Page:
studying the religion of the ancient Egyptians, we are
confronted with a multitude of gods, represented in
a variety of ways. In order to understand their mythology,
we must first attempt to understand how the ancient
Egyptians viewed their gods.
The Egyptians' concept of "god" is not easy
to define. There were many gods and goddesses, many
of them representing different aspects of life and nature.
Hence Osiris was the god of the dead; Hathor was the
goddess of love, procreation, wine and music; Isis was
the goddess of motherhood, and so on. However, not all
gods represented exclusively good aspects of life. Sekhmet,
for instance, represented vengeance and disease whereas
Seth represented the desert and chaos. Nevertheless,
this does not mean that Sekhmet or Seth were viewed
solely as bad gods: Seth plays an important part in
the protection of the deceased solar god during his
journey through the underworld every night.
Despite the multitude of gods, there has been some debate
whether or not these seemingly different gods could
represent different aspects of the same god. Many gods
were associated with the solar-god Re, thus turning
them into solar-deities as well and making them share
some of the same characteristics. As Egyptian religion
evolved, more and more gods were assimilated into each
other, while still retaining their individuality. Hence
Khonsu and Thot, both lunar deities, could be assimilated
into Khonsu-Thot, a lunar god with both Khonsu's and
Thot's characteristics while both Khonsu and Thot continued
to exist individually. Such "syncretism" makes
it difficult to understand the individual characteristics
of the different gods.
Gods could also share some characteristics without being
explicitly associated with each other. Several important
cities would, for instance, promote their own, local
god as the creator of the world: Atum in Heliopolis,
Ptah in Memphis, Amun in Thebes,
were all credited
with having created the world and each of them had their
own creation myths.
Basically there were male and female deities. Several
deities, however, could be considered as having both
genders. Shu, the god of the air, for instance, can
sometimes be represented as a man with breasts, whereas
the goddess Neith is said to be 2/3 male and 1/3 female
but she is always represented as female. Gods with bi-sexual
traits were often creator-gods who needed both the male
and the female aspects to be able to create the world.
The ancient Egyptians often grouped their gods. The
smallest group consisted of two gods, generally composed
of a male and a female deity.
typical were triads, consisting of 3 gods, usually in
a father-mother-son relationship. The most popular triads
were Osiris-Isis-Horus and Amun-Mut-Khonsu.
Ogdoad grouped 8 gods, 4 times a couple, each couple
representing the male and female aspects of the elements
that were present before creation. Unlike other groupings,
the Ogdoad consisted of specific gods, which will be
discussed in the upcoming article on Creation Myths.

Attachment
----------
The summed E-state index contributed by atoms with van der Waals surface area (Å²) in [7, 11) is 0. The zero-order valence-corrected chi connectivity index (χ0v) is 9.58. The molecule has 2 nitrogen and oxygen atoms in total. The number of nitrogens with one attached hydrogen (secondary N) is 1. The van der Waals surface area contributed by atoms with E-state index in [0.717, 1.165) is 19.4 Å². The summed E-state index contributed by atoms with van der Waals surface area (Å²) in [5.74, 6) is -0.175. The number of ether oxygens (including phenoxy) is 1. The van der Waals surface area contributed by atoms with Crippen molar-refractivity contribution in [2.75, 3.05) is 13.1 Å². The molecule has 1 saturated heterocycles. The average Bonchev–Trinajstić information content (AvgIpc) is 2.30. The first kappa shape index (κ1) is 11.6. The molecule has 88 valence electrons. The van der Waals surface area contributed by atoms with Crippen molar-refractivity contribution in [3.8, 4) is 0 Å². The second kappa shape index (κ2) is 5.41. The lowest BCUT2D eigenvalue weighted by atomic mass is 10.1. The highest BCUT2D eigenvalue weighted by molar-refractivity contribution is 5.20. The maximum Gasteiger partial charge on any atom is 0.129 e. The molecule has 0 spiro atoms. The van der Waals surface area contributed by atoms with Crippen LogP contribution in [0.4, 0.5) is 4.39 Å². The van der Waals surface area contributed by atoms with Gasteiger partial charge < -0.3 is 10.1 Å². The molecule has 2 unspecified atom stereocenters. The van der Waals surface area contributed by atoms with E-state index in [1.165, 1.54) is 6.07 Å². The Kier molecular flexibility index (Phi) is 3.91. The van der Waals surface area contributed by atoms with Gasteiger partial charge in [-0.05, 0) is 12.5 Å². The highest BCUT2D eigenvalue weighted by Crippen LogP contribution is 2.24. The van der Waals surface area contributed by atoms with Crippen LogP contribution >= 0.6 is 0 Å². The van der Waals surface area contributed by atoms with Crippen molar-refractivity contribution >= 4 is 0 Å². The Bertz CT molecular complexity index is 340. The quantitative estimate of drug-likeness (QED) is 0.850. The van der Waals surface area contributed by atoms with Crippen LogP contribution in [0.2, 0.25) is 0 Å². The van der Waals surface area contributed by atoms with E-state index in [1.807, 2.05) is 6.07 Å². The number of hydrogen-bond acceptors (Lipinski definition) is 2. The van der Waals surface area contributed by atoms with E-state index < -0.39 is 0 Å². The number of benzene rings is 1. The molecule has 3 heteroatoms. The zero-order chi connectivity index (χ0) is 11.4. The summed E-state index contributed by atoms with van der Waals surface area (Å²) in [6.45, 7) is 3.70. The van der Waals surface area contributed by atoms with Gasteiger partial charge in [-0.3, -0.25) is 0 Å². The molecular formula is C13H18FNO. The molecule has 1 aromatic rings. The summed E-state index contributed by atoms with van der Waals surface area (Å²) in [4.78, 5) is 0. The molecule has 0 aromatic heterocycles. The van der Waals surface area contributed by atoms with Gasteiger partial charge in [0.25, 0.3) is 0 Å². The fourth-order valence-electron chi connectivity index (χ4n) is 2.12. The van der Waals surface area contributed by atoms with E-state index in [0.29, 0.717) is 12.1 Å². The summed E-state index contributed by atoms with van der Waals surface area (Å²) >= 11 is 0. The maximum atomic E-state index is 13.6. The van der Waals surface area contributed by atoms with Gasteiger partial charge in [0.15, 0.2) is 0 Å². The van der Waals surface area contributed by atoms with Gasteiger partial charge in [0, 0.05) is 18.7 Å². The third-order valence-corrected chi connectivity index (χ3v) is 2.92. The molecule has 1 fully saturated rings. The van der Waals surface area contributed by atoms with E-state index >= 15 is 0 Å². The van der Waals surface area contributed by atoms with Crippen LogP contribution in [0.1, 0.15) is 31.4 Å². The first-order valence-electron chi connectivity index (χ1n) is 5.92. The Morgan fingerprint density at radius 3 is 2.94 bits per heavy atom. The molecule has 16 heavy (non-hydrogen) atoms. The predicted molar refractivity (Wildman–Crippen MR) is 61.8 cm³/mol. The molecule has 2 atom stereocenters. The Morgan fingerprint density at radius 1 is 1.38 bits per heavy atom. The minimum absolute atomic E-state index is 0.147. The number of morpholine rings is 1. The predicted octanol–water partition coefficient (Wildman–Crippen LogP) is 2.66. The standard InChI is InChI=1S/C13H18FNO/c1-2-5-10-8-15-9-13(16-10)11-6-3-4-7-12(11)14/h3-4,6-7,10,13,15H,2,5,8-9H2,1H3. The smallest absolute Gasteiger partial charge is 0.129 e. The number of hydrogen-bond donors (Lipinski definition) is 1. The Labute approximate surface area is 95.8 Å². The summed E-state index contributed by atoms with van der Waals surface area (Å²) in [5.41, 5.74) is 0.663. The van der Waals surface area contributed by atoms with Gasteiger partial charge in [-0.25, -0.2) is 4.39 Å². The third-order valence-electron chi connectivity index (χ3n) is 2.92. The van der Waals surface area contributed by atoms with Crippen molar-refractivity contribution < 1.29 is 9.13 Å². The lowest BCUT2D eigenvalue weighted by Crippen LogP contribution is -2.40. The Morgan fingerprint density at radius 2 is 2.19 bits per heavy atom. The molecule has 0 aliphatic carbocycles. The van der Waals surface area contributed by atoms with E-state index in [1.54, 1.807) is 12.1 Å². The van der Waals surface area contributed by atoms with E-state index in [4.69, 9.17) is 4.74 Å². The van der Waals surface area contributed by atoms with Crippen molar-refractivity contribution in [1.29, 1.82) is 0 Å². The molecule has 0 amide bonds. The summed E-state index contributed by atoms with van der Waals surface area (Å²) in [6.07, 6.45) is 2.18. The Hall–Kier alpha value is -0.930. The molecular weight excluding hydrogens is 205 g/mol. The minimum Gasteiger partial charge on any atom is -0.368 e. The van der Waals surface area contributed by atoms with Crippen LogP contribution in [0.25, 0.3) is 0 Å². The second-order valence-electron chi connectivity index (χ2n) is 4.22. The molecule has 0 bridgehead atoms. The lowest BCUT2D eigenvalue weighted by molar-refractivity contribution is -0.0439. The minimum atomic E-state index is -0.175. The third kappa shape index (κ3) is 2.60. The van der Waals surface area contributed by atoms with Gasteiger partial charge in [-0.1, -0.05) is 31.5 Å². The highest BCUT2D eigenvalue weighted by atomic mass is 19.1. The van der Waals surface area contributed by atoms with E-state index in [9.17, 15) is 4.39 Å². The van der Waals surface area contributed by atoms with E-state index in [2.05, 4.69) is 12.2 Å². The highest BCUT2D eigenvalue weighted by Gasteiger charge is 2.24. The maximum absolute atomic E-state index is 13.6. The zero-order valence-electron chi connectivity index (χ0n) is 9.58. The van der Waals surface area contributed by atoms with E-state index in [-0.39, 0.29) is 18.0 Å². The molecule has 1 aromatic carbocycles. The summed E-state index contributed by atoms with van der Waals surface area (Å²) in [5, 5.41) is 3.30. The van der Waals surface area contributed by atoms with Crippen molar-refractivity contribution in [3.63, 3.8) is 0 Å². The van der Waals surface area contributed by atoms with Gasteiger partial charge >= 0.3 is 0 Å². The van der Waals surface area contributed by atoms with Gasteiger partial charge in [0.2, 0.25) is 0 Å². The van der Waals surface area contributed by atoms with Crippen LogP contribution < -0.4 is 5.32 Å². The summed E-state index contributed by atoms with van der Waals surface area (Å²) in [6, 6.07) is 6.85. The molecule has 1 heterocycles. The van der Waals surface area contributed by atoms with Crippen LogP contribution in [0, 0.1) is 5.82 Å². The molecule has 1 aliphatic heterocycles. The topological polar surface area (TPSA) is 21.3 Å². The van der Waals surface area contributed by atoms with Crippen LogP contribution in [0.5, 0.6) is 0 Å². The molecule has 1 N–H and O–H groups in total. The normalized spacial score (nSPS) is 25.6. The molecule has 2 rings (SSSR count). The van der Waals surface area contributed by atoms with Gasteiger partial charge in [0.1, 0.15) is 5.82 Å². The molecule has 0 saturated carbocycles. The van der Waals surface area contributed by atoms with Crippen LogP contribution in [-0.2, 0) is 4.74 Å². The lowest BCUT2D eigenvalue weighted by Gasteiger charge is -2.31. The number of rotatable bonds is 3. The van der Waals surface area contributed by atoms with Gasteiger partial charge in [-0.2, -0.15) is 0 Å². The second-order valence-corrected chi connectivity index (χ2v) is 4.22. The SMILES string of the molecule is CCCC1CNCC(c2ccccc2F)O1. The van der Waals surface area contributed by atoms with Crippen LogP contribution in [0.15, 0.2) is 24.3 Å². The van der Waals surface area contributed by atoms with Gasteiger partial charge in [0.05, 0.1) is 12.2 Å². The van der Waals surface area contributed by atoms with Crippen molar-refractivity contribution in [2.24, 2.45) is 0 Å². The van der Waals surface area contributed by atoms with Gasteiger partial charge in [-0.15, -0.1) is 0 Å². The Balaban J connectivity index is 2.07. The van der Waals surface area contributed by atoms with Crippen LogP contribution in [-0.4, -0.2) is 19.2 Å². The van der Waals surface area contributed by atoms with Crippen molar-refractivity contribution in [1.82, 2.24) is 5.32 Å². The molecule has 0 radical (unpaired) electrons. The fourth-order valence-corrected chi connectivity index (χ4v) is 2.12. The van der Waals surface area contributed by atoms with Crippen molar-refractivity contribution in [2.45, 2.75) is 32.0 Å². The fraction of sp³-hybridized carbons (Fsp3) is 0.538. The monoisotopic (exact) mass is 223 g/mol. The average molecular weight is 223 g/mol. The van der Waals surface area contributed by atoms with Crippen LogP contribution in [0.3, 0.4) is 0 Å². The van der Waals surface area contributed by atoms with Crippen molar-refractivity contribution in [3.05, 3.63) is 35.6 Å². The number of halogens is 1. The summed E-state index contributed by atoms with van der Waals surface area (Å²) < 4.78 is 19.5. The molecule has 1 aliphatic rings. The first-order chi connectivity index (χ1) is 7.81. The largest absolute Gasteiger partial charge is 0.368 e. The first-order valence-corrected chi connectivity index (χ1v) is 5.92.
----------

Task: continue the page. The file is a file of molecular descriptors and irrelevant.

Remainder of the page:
Ennead normally consisted of 9 gods, but as 9 is 3 times
3 and 3 was viewed as "plural", an Ennead
could also be viewed as a gathering of many gods. The
most important Ennead was located at Heliopolis, to
the northeast of Memphis. Several cities had their own
versions of the Ennead of Heliopolis, some headed by
the principal god of that city, others just "copies"
of it, to which some local gods were added.
reasons why some gods were grouped together are not
always clear. Sometimes, gods in a group have similar
or complementing characteristics, as was the case with
the Ennead of Heliopolis, for instance where the first
5 gods represented an element of nature (sun, air, moisture,
sky and earth). The relationship between Ptah, Sekhmet
and Nefertem, the members of the Memphite triad, however,
is not really clear.
One of the most striking features of ancient Egyptian
gods is the way they were represented. They could be
represented as humans, humans with the heads or other
features of animals, as complete animals, as plants
or even as objects. Amun, for instance, is usually shown
as a man wearing a crown with high feathers, but occasionally
is depicted as a man with the head of a ram. Horus,
on the other hand, can be represented as a human child,
as a man with the head of a falcon or as a falcon. One
form of Horus, Horus of Edfu, is often represented as
a winged solar disk.
Even more fantastic are gods like Tutu, a winged lion
with the head of a man, a crocodile extending from his
chest and a snake-shaped tail.
times Horus: the statue in the foreground represents
him as a falcon, the relief behind the statue
shows him as a man with the head of a falcon"
Strange as such representations might seem at first, they
are more indicative of the nature of a god rather than
what he looked like. Hence Horus was associated with a
falcon, because primarily, he was a god of the heavens.
He was also a powerful and strong god, so he wasn't associated
with just about any bird, but with the most dangerous
bird of prey known to the Egyptians.
Anubis was represented as a man with a dog's head, or
as a dog, because dogs were associated with places of
burial. He was black because black was the colour of death.
Hathor, usually represented as a female, is sometimes
represented as a woman with cow's ears, as a woman with
a cow's head or as a cow, because she was the goddess
of procreation, fertility and motherhood.
Because we do not always know what characteristics the
Egyptians associated with animals, we can not always explain
why a particular deity was associated with a particular
animal and represented as such. We do not know, for instance,
why Thot, the god of wisdom and writing, was associated
with an ibis.